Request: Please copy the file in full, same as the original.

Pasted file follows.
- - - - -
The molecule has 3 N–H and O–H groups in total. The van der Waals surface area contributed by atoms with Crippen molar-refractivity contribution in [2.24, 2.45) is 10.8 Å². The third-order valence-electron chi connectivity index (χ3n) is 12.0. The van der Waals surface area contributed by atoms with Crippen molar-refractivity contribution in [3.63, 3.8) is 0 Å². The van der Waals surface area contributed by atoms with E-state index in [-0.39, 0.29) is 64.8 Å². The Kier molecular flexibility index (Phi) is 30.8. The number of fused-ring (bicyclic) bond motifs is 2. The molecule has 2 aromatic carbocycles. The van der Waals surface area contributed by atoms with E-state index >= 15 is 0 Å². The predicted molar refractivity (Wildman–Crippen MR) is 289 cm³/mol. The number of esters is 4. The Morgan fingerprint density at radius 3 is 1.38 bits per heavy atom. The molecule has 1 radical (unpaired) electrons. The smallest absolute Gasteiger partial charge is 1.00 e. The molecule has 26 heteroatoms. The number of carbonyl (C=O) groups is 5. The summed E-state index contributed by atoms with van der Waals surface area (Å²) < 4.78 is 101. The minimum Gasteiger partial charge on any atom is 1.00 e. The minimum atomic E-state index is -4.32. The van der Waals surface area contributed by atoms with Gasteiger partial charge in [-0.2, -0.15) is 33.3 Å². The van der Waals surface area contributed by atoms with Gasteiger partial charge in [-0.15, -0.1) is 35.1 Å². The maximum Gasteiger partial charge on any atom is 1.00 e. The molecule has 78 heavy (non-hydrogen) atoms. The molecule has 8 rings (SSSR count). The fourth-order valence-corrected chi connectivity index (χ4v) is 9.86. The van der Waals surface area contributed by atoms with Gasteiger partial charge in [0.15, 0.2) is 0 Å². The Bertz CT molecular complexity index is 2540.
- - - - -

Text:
The molecule has 3 N–H and O–H groups in total. The van der Waals surface area contributed by atoms with Crippen molar-refractivity contribution in [2.24, 2.45) is 10.8 Å². The third-order valence-electron chi connectivity index (χ3n) is 12.0. The van der Waals surface area contributed by atoms with Crippen molar-refractivity contribution in [3.63, 3.8) is 0 Å². The van der Waals surface area contributed by atoms with E-state index in [-0.39, 0.29) is 64.8 Å². The Kier molecular flexibility index (Phi) is 30.8. The number of fused-ring (bicyclic) bond motifs is 2. The molecule has 2 aromatic carbocycles. The van der Waals surface area contributed by atoms with E-state index >= 15 is 0 Å². The predicted molar refractivity (Wildman–Crippen MR) is 289 cm³/mol. The number of esters is 4. The Morgan fingerprint density at radius 3 is 1.38 bits per heavy atom. The molecule has 1 radical (unpaired) electrons. The smallest absolute Gasteiger partial charge is 1.00 e. The molecule has 26 heteroatoms. The number of carbonyl (C=O) groups is 5. The summed E-state index contributed by atoms with van der Waals surface area (Å²) < 4.78 is 101. The minimum Gasteiger partial charge on any atom is 1.00 e. The minimum atomic E-state index is -4.32. The van der Waals surface area contributed by atoms with Gasteiger partial charge in [-0.2, -0.15) is 33.3 Å². The van der Waals surface area contributed by atoms with Gasteiger partial charge in [-0.15, -0.1) is 35.1 Å². The maximum Gasteiger partial charge on any atom is 1.00 e. The molecule has 78 heavy (non-hydrogen) atoms. The molecule has 8 rings (SSSR count). The fourth-order valence-corrected chi connectivity index (χ4v) is 9.86. The van der Waals surface area contributed by atoms with Gasteiger partial charge in [0.15, 0.2) is 0 Å². The Bertz CT molecular complexity index is 2540.